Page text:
A brief review of extant literature on sources of nutrients in urban stormwater and options for communication, education and outreach campaigns to address critical sources of nutrient loads on our urban water systems.
Nutrient Sources in Urban Areas
Research shows that leaf litter, atmospheric deposition, fertilizers and (to a lesser extent) pet waste are all potential sources of nutrients in stormwater. When the above sources are deposited onto impervious surfaces, they accumulate as street solids and become “directly-connected” to the stormwater system. Rough estimates of average annual nutrient loads show that the nutrients measured in street solids are on the same order of magnitude as those measured in urban stormwater runoff. Although leaf litter is a “natural” source of nutrients, education and outreach programs could focus on keeping fallen leaves out of the stormwater system through proper collection and recycling.
Activities such as blowing leaves and other vegetative debris into roadways should be discouraged. A side benefit of this type of program would be reduced maintenance to the stormwater system due to leaves clogging pipes and inlets.
The control of nutrients contributed by atmospheric deposition through a local education and outreach program would likely be limited as many of the sources are non-local and/or naturally-occurring. However, several studies did identify vehicle emissions as a significant localized source of nitrogen. This suggests that any education and outreach campaign that focuses on reducing vehicle usage may also be contribute to a reduction of nitrogen in stormwater.
Fertilizer use is the most often targeted source of nutrients in stormwater management campaigns. While it may seem most intuitive that a reduction or elimination of the use of fertilizers may be the most effective education and outreach approach, in fact research shows that poorly maintained lawns (those with low/no fertilizer applied) actually export more nutrients to runoff compared to fertilized lawns. Research also shows that the highest export of nutrients from lawns occurs in during the late fall through early spring months when the ground is frozen and/or vegetation growth is limited. Therefore, an education and outreach program targeting fertilizer use should focus on applying the proper amounts of fertilizer (according to manufacturer and/or Extension recommendation) during the proper seasons.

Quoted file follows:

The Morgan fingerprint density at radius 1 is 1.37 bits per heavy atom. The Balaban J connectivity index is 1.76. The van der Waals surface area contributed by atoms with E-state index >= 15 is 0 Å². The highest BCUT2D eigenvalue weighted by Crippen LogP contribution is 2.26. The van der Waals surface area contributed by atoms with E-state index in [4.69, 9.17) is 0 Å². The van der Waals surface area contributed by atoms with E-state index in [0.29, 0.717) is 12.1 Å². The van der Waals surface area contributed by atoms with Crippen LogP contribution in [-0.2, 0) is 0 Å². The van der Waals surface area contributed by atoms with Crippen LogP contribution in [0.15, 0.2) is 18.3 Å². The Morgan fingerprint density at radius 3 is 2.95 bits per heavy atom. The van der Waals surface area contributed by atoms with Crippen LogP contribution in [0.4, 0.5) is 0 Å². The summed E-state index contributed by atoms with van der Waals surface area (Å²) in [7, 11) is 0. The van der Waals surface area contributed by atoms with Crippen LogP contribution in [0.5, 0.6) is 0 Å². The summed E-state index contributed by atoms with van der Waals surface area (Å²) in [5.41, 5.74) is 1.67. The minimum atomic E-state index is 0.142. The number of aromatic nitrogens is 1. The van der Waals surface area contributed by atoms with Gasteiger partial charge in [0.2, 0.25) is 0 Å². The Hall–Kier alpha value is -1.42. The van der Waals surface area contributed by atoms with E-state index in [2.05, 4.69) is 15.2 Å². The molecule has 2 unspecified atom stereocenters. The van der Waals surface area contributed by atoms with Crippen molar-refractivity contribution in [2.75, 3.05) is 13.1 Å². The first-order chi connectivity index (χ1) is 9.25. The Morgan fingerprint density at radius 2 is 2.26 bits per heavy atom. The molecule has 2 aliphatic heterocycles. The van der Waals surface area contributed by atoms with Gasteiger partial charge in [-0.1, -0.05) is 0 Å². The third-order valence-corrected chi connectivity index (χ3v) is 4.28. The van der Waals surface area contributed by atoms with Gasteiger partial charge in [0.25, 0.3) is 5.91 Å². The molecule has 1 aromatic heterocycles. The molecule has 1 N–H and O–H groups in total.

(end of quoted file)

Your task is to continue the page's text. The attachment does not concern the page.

Research on the contribution of pet waste to stormwater nutrients is rather limited, but few studies have identified it as a potential source. Many cities already have education and outreach programs targeting the proper collection and disposal of pet waste for bacteria reduction, however the same programs may also contribute to nutrient reduction.
Lastly, a review of research on street solids was included because they represent an aggregate measure of nutrients accumulating in the urban environment. Street sweeping programs operated by local utilities are an obvious activity that can significantly reduce nutrients in stormwater, however such operations may be limited to certain streets and do not specifically target private citizens. Education and outreach programs that aim to “keep the streets clean” could educate citizens that what appears to be relatively innocuous “dirt” is actually akin to trash and litter collecting on the streets. Engaging citizens to prevent materials such as leaves, grass clippings, fertilizer from reaching streets and potentially even remove dirt and other accumulated materials as they would trash and litter would be an interesting (and potentially highly effective) program.